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Why you should use on hold marketing

Those of you who've read my posts before will know what I think about the importance of having professional telephone messages.


Given the pandemic times we're in, it's essential that your phone line shows your business in the best possible light. People can't just wander into a shop or office at the moment, so for millions of consumers across the country, their first point of contact with you will be on the phone.


Companies have huge budgets for branding and marketing, spending thousands on things like logos, websites, advertising campaigns, business stationary, stickers for vans, signage on buildings and t-shirts for the staff. But why pay such attention to detail trying to impress your customers, if they call up and their first impression is somewhat lacking?


Ok, moan over.


There's another way of looking at this. Clearly, we're in a strange, unpredictable situation. But with more people calling businesses than in recent years, we can take advantage...


*Fanfare plays triumphantly*.


ON HOLD MARKETING.

Photo by chrissie kremer on Unsplash


What is that exactly? Well, let's break it down in what will quite possibly be the most pointless break down of all time.


On hold. That's when you phone a business and get told to wait for a bit.


Marketing. That's when a company promotes the buying of a product or service.


Put them together and what do we have?


A company marketing during an on hold call.


But don't think that means smarmy Peter is going to be blabbing at you until who you actually want to talk to is available.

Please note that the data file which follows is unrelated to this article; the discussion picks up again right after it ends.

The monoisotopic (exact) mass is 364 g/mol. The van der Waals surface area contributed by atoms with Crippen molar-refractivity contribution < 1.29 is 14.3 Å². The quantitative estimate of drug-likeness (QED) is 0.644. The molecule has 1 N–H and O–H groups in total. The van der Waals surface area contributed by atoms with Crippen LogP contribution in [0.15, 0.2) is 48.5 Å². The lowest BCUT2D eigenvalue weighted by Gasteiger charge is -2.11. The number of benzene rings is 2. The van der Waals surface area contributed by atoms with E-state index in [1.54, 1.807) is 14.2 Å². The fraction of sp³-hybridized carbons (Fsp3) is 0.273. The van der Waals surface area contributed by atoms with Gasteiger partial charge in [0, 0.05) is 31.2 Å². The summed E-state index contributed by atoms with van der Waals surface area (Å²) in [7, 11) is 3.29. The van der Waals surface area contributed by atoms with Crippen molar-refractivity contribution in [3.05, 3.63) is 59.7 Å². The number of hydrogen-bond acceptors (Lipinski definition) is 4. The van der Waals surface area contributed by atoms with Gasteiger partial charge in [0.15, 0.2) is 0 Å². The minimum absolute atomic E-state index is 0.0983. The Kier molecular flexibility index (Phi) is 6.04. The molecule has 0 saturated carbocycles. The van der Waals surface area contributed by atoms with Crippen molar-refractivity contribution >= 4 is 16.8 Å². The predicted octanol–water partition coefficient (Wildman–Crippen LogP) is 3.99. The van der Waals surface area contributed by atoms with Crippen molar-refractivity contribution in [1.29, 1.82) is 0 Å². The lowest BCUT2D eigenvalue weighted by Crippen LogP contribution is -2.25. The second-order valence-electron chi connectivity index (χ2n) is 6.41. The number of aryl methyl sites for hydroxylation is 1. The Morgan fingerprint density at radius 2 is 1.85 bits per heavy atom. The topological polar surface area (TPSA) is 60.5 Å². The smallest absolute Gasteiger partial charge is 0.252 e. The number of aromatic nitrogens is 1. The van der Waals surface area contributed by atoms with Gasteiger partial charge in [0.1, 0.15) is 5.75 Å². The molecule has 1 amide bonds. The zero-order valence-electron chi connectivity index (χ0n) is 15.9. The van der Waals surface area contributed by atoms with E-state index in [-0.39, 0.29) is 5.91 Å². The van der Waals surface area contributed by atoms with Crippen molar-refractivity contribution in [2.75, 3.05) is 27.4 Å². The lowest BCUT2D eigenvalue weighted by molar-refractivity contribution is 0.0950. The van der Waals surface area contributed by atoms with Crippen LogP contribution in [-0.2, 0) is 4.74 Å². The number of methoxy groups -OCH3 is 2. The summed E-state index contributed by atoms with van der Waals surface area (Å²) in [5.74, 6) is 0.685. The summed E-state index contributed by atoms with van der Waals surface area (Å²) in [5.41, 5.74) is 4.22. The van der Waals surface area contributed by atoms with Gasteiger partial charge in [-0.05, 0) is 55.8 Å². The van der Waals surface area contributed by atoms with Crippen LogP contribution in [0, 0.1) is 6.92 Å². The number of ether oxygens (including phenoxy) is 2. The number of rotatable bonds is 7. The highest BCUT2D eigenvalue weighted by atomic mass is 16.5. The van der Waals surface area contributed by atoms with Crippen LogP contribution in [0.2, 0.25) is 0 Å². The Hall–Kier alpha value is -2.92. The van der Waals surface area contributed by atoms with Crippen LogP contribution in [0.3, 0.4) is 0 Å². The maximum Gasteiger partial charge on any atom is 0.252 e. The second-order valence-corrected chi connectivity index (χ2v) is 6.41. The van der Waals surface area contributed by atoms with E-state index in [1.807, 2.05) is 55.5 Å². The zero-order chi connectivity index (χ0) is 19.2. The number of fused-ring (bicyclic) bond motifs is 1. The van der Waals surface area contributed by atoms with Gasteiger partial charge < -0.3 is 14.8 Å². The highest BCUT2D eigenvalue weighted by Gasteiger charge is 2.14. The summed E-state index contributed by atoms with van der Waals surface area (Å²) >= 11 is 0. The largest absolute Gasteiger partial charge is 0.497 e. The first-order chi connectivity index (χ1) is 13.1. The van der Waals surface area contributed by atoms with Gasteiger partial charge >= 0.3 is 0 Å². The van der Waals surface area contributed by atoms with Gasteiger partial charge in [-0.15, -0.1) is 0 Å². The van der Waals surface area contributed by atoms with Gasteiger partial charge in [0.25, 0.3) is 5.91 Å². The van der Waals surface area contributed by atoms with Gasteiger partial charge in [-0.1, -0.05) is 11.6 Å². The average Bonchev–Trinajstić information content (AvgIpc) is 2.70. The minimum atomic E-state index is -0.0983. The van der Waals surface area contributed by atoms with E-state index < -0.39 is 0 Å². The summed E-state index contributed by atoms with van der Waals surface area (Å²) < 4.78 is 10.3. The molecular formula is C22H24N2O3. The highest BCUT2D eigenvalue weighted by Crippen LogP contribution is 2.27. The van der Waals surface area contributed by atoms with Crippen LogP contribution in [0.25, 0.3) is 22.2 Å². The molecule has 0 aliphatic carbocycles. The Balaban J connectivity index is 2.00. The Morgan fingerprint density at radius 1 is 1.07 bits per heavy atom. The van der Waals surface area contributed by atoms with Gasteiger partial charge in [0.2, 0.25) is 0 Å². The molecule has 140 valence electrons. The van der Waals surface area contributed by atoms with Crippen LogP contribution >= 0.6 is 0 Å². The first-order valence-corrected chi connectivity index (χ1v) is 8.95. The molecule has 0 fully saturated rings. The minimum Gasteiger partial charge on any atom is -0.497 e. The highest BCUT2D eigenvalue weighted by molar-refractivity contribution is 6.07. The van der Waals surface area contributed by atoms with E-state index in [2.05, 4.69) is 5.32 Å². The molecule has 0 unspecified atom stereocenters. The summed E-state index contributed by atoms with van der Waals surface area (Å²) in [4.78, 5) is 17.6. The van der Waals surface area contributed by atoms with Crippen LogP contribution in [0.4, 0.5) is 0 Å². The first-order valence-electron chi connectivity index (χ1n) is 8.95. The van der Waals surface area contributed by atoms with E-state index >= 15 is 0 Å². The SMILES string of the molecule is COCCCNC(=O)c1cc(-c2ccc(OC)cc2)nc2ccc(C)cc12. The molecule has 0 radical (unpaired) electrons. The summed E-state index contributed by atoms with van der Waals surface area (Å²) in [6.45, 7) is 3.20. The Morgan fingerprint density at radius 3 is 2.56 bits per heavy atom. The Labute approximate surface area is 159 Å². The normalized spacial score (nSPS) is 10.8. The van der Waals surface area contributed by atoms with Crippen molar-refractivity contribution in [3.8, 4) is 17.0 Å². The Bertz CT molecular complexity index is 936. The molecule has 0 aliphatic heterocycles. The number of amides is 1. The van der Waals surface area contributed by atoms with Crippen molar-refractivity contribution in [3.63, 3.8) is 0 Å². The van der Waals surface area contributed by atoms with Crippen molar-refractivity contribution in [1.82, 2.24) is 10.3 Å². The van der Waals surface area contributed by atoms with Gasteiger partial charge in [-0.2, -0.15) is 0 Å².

This, of course (come on, it's a voiceover artist website!), is where you have bespoke messages recorded. Your products, promotions or offers take centre stage, while your captive audience listens on.


And that's the beauty of it. It's a captive audience.

They're waiting to talk about something perhaps completely unrelated to purchasing. Maybe they need support or need to make a change to a booking or policy. So this is an opportunity to tell them about something they might not have known about - it's the perfect time to be able to cross promote or introduce new products or services.


A 1967 study from Professor Albert Mehrabian highlights an extremely important aspect of communication. It's called the 7-38-55% communication rule.


He found that effective communication is broken down like this: 55% body language, 38% tone of voice and 7% the words we use.


In my opinion, that's why it's crucial to pay attention to phone messages and especially on hold marketing messages. A caller can't see who they're talking to and 55% of the effectiveness is lost. That 38% tone of voice factor becomes even more key.


Will Hilda from research be able to pull off a message that will not only engage the customer, but connect with them enough that they want to look further into what she's saying?



SELF PLUG

A voiceover artist knows how to connect with an audience, tailoring their tone of voice and embodying the brand they're representing. They can keep the caller engaged and interested for longer.


Ok, some stats then.

  • 70% of callers are put on hold.

  • 60% hang up if there's no message or music.

  • 34% of those won't call back.

  • 90% of callers hang up after 40 seconds (this shows the importance of engaging messages).


But let's end on a stat that's rather good.


30% of customers who hear an on hold marketing message make a purchase of that product or service.

That's a huge amount of potential sales you're missing. And just because I like to labour the point and repeat myself, I'll summarise it needlessly.


If you have 100 people put on hold who hear a good marketing message, 30 of them will buy. (That equals 30% you know).


Thirty.


Will buy.




If you'd like to discuss how on hold marketing could benefit your business, then feel free to get in touch.

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